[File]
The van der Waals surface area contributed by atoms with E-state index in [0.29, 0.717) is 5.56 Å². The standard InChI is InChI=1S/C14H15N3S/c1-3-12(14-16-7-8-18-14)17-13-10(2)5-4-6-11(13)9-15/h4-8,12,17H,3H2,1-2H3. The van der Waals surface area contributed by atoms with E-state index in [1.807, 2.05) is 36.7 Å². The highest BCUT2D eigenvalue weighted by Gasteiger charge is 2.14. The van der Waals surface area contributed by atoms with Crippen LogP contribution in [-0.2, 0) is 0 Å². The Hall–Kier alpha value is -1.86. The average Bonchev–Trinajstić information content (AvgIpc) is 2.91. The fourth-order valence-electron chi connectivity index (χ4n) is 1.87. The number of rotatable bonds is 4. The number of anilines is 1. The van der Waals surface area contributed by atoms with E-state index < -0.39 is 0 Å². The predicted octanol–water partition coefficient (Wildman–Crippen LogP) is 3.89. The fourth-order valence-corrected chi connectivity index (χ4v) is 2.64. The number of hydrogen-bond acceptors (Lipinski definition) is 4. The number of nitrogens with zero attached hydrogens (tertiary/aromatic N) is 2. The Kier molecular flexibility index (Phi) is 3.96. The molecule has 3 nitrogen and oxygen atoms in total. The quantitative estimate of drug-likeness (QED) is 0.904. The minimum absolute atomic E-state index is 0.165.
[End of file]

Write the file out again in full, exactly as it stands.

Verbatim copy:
The van der Waals surface area contributed by atoms with E-state index in [0.29, 0.717) is 5.56 Å². The standard InChI is InChI=1S/C14H15N3S/c1-3-12(14-16-7-8-18-14)17-13-10(2)5-4-6-11(13)9-15/h4-8,12,17H,3H2,1-2H3. The van der Waals surface area contributed by atoms with E-state index in [1.807, 2.05) is 36.7 Å². The highest BCUT2D eigenvalue weighted by Gasteiger charge is 2.14. The van der Waals surface area contributed by atoms with Crippen LogP contribution in [-0.2, 0) is 0 Å². The Hall–Kier alpha value is -1.86. The average Bonchev–Trinajstić information content (AvgIpc) is 2.91. The fourth-order valence-electron chi connectivity index (χ4n) is 1.87. The number of rotatable bonds is 4. The number of anilines is 1. The van der Waals surface area contributed by atoms with E-state index < -0.39 is 0 Å². The predicted octanol–water partition coefficient (Wildman–Crippen LogP) is 3.89. The fourth-order valence-corrected chi connectivity index (χ4v) is 2.64. The number of hydrogen-bond acceptors (Lipinski definition) is 4. The number of nitrogens with zero attached hydrogens (tertiary/aromatic N) is 2. The Kier molecular flexibility index (Phi) is 3.96. The molecule has 3 nitrogen and oxygen atoms in total. The quantitative estimate of drug-likeness (QED) is 0.904. The minimum absolute atomic E-state index is 0.165.